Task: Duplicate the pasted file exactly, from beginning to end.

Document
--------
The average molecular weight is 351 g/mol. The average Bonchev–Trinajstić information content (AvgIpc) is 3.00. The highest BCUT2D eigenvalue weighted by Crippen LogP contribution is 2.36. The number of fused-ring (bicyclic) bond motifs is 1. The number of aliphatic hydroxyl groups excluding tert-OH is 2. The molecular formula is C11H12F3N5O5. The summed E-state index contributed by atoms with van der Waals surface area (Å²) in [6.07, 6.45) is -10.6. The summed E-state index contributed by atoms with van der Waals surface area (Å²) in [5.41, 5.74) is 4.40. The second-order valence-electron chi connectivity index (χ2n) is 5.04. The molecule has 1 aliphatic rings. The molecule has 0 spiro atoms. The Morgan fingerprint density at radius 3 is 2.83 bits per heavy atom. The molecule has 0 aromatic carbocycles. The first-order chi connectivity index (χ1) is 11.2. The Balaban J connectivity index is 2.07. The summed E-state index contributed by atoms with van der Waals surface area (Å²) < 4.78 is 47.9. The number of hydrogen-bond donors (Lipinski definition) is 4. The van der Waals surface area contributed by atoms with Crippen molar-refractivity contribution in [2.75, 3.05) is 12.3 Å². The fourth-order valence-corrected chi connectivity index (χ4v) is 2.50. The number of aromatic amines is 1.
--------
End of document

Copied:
The average molecular weight is 351 g/mol. The average Bonchev–Trinajstić information content (AvgIpc) is 3.00. The highest BCUT2D eigenvalue weighted by Crippen LogP contribution is 2.36. The number of fused-ring (bicyclic) bond motifs is 1. The number of aliphatic hydroxyl groups excluding tert-OH is 2. The molecular formula is C11H12F3N5O5. The summed E-state index contributed by atoms with van der Waals surface area (Å²) in [6.07, 6.45) is -10.6. The summed E-state index contributed by atoms with van der Waals surface area (Å²) in [5.41, 5.74) is 4.40. The second-order valence-electron chi connectivity index (χ2n) is 5.04. The molecule has 1 aliphatic rings. The molecule has 0 spiro atoms. The Morgan fingerprint density at radius 3 is 2.83 bits per heavy atom. The molecule has 0 aromatic carbocycles. The first-order chi connectivity index (χ1) is 11.2. The Balaban J connectivity index is 2.07. The summed E-state index contributed by atoms with van der Waals surface area (Å²) < 4.78 is 47.9. The number of hydrogen-bond donors (Lipinski definition) is 4. The van der Waals surface area contributed by atoms with Crippen molar-refractivity contribution in [2.75, 3.05) is 12.3 Å². The fourth-order valence-corrected chi connectivity index (χ4v) is 2.50. The number of aromatic amines is 1.